Writing a Novel Can Be Like Herding Cats

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You have a great idea for a novel. You have a vision for the main character. You know their strengths and weaknesses. You can see the challenges and struggles they will overcome that will establish their hero/heroine credentials.

You start writing. Your main character may come on the scene like gang-busters, or they might emerge from the crowd to take center stage.

Regardless of how you introduce them, their most revealing traits; those strengths and weaknesses mentioned earlier, likes and dislikes, etc., will be established not only in the environment they inhabit, but more so in their interaction with other characters in your book.

Now comes the hard work of writing your novel; to not make your supporting cast mere cardboard cutouts in an attempt to make the lead stand out. The star of your book can’t have center stage all the time. Yet as they recede upstage during certain acts, you notice that another character is beginning to shine. Will the audience find them more appealing and able to carry the show than the one you cast as the headliner?

Writing a novel can be like herding cats. The supporting cats (cast) start to get independent and want to go in directions that will take attention away from the destination you set out for. They may start to behave in ways that draw too much attention to themselves. They might even attempt to establish their dominance on stage.

Now you start to see the importance of rehearsals and script revisions. You might need the helping hands of script consultants (family, friends or your online community) for advise.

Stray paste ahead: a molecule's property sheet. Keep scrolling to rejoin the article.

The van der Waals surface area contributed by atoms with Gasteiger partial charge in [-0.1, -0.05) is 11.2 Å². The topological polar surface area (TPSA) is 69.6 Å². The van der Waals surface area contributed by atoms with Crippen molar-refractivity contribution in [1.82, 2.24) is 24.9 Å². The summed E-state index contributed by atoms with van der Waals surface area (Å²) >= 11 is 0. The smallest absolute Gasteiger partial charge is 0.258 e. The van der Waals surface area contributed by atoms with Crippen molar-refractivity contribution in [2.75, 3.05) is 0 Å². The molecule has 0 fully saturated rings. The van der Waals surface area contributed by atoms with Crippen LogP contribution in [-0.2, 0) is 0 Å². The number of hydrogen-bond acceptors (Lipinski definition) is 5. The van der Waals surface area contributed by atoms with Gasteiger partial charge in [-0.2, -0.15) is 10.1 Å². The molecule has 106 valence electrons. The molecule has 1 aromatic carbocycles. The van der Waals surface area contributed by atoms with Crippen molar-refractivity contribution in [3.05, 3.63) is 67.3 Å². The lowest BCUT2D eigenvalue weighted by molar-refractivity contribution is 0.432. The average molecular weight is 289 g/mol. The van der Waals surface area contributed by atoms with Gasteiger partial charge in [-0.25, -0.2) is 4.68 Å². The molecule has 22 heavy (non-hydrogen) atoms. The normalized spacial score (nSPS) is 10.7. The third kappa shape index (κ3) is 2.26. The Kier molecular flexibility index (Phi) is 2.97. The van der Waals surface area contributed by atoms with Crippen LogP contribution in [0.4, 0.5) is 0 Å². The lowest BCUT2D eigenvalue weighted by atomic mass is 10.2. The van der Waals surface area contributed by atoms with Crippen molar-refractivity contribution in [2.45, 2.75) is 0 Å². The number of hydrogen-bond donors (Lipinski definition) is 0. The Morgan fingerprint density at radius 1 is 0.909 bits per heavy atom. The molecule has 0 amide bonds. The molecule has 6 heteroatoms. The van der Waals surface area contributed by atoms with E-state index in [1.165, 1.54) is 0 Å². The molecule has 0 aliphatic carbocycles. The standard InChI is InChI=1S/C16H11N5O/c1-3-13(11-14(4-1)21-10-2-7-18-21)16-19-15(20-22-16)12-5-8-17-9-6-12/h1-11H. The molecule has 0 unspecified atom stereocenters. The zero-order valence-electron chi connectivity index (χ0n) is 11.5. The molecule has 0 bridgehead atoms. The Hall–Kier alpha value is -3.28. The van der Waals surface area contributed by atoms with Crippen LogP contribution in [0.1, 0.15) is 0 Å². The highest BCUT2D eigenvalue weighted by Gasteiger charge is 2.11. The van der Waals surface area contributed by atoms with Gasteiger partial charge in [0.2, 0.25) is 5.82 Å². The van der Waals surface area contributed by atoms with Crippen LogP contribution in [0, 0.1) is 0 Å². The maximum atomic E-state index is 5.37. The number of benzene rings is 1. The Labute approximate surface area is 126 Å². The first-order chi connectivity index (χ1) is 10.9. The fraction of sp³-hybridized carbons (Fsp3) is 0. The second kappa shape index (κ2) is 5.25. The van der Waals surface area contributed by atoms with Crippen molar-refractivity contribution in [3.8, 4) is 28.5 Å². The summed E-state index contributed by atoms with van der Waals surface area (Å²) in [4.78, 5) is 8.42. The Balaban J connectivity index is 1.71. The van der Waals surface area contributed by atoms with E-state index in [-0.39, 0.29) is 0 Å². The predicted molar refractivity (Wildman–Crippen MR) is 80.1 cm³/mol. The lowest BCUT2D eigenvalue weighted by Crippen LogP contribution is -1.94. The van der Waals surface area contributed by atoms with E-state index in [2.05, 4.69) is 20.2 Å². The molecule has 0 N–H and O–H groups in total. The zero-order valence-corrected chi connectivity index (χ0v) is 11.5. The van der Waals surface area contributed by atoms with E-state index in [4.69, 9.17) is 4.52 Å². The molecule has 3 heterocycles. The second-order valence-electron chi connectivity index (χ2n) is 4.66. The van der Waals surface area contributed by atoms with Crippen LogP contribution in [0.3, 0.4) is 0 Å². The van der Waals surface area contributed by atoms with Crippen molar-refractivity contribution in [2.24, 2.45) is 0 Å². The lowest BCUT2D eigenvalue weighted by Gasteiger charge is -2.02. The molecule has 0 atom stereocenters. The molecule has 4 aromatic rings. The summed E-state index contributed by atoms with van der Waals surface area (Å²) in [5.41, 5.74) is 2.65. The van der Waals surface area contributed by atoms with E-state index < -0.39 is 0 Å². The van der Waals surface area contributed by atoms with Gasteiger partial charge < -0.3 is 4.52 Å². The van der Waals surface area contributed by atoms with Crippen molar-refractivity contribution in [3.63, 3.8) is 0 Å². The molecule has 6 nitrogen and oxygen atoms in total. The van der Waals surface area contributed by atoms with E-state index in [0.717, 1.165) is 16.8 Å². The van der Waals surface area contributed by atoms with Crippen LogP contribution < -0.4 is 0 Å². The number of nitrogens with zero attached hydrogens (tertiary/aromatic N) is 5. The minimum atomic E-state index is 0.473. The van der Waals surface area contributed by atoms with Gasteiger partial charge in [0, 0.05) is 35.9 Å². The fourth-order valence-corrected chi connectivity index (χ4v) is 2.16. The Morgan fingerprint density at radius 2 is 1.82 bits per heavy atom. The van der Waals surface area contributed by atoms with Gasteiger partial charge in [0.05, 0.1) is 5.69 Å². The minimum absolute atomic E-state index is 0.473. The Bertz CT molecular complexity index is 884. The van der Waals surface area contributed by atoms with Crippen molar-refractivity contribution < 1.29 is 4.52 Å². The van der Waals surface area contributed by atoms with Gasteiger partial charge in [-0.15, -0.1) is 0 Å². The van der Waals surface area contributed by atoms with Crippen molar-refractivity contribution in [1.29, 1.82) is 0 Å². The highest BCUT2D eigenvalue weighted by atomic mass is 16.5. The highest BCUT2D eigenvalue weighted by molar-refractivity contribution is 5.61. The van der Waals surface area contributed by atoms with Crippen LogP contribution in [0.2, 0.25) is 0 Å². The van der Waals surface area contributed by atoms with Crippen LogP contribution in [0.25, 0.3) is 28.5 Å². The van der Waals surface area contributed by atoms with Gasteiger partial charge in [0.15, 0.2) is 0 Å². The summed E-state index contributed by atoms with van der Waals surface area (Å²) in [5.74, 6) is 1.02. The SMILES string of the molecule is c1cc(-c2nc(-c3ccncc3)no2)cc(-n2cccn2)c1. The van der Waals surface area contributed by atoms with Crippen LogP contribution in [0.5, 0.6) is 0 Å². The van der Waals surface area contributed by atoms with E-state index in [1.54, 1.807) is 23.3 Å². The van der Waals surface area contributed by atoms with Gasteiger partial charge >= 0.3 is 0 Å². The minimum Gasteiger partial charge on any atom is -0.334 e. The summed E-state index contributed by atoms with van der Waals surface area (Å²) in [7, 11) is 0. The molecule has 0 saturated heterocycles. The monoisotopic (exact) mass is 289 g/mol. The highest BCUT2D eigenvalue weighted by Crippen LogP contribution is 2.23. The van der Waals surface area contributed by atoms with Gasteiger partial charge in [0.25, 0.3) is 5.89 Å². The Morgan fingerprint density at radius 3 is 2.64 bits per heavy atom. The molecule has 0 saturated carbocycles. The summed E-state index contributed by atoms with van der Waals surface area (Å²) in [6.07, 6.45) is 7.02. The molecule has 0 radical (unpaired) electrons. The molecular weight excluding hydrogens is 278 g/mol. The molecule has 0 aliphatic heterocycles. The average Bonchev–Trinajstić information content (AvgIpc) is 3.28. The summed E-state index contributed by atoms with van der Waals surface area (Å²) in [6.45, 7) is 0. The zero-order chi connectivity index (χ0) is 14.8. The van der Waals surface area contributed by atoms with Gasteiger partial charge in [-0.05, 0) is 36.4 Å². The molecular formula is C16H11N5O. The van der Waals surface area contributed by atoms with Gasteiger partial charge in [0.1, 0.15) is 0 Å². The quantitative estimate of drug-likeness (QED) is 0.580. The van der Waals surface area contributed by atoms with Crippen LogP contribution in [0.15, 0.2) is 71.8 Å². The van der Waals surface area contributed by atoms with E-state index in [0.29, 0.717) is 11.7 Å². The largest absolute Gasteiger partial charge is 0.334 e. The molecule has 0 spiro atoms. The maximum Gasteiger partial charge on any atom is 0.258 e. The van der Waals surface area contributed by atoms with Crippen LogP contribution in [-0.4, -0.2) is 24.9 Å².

If, indeed, the character you cast for the lead is the right cat, you may have to use a firm and decisive hand with the supporting cast and let them know that your novel is not about them. They may protest when you change the script or give them fewer lines. You might even have to fire them. That’s a dreadful thought since it may require a major rewrite. You can reason away the extra work by saying, ‘No one will ever know except me.’ If you do, don’t be surprised if your book only plays off-broadway and that it closes almost as quickly as it opens.

If you want your book to play on Broadway (New York Times best seller list), take the time to get it right. How will you know when it is?…when your cats knows that they are perfectly cast for the role they are playing, regardless of how significant of menial it is. They’ll say to you, “Thank you for scripting me as the house cat and not the feral feline; baker and not the banker.”

I’m still herding casts with ‘She Can See‘. I had to go back and pick up a few stragglers. An update is coming soon.

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